How To Clean Up After A Dead Body – Dealing With The Aftermath

It’s unfortunate, but people die every single day. As frequent as death occurs, most people aren’t prepared to handle the clean up once the body has been removed. That’s why many people often opt to call in biohazard professionals to help them accomplish the task. If you happen to be in a situation where you aren’t able to get in touch with a professional, this article will show you how to clean up after a dead body effectively.


How To Clean Up After A Dead Body - Dealing With The Aftermath

The body begins decomposing immediately after death, meaning even when the body’s been taken away, there could still be decomposition matter (and other body fluids) left behind, most of which will start producing a pungent odor.

So aside from not wanting to deal with the odor, most people just don’t know how to deal with the clean up that is required. In cases like this, where those left to deal with the clean up are clueless, it’s best to contact a professional biohazard clean up group. Below are some steps you can take if you have to clean up some areas yourself, or before the biohazard professionals arrive:

Caution & Safety After A Dead Body Has Been Removed

Once decomposition sets in, usually the same day that person dies, the goal is to take the cautionary measures that will ensure the place is safe and liveable for both immediate and future tenants.

You’ll need to act fast because both decomposition matter and body fluids can contain pathogens that could seep into the environment and stay infectious for a long time. During cleanup, there’s a need to take measures against both structural damages (like stained walls and shattered glass) and body matter (like fluid and bloodborne pathogens).

Depending on the cause of death, the buildings could suffer from structural damages, meaning extra measures will need to be taken. A scene with broken windows and punctured drywall will require special care cleaning up because you’ll also be dealing potential injuries that could occur from their shattered pieces. These shattered pieces will also most likely have some sort of bodily matter on them.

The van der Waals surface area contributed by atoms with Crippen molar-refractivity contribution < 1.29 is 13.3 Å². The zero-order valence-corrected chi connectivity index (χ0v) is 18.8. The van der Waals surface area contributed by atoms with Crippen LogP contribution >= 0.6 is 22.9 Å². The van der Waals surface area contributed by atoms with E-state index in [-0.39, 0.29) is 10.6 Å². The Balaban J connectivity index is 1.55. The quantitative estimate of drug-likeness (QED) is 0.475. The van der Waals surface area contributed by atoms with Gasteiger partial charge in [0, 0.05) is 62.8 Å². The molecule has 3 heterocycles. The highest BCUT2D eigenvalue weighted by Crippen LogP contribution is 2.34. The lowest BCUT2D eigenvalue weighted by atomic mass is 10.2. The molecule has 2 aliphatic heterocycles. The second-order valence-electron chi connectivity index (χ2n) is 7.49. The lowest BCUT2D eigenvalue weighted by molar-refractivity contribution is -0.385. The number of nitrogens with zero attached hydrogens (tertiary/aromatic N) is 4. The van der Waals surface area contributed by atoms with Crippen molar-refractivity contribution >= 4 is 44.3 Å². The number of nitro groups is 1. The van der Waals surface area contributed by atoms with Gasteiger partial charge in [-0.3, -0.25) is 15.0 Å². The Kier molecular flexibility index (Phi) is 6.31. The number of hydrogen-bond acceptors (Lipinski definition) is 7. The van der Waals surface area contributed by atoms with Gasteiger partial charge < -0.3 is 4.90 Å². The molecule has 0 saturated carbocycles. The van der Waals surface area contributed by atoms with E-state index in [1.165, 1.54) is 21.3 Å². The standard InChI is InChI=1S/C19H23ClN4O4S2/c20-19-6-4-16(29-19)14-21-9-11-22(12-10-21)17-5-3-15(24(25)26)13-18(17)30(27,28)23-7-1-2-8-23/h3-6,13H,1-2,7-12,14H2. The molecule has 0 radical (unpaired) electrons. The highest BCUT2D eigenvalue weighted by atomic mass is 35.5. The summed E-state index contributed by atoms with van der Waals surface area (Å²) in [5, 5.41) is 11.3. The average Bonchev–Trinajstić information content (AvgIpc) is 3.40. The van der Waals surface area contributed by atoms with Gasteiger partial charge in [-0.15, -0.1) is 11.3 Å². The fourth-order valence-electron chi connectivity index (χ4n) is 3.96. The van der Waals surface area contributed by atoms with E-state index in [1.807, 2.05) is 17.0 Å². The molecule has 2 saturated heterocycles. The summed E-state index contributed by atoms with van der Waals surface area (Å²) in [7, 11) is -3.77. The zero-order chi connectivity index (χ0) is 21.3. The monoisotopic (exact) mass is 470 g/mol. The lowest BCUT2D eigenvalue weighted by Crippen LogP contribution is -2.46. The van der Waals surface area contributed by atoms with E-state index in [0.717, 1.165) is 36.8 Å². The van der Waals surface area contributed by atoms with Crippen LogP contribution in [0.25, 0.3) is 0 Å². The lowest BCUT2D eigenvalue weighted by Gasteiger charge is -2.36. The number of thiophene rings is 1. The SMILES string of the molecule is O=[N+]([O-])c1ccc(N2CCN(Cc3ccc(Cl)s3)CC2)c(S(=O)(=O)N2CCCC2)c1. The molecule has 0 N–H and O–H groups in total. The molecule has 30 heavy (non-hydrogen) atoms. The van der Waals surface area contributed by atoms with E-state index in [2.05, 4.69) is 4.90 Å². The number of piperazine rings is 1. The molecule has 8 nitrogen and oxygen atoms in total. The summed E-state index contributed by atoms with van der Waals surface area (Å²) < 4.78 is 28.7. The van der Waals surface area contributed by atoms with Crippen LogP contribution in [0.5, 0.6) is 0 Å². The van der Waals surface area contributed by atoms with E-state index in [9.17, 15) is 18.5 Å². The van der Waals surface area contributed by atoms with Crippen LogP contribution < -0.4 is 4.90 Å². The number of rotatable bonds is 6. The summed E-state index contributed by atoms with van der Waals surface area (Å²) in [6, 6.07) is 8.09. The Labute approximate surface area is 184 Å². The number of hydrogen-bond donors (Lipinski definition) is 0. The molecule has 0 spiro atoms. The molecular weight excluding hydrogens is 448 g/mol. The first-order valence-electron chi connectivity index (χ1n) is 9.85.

As such, porous furnishings like rugs and carpets will need to be disposed. Don’t think about taking them to the cleaners, as typical commercial cleaners won’t cure them of the body matter on them. Either wrap up the affected porous material (while wearing personal protective equipment) and burn them, or call a professional biohazard firm to handle it for you.

The goal is to prevent even pests, like rats, from being able to consume them and become carriers of whatever has decomposed on the carpet.

You’ll need to take such drastic cautionary measures because the worst case scenario isn’t a flu or some mild stomach upset.

Bloodborne pathogens could be carrying anything from HIV, Hepatitis B and C, to a host of other incurable viruses. These aren’t diseases you want accidental contact with, and that’s why you want to ensure that the space is disinfected correctly.

Who to Call for a Dead Body Removal

You should call a biohazard removal company that has experience. However, you should also be on the lookout for guarantees about their safety measures and standards, as well as their insurance – both for their technicians and the business itself, especially with regards to disposal of toxic waste.

Bottom Line

As unfortunate as death is, it is still something that happens to eventually everyone in their lives. Although death is common, most people do not know how to clean up after a dead body. If you find yourself in such situation where you have to clean up after a body, be sure to take the above mentioned tips into consideration. They include checking if there is any structural damage to the area, getting rid of porous furnishings, and effectively disinfecting the area.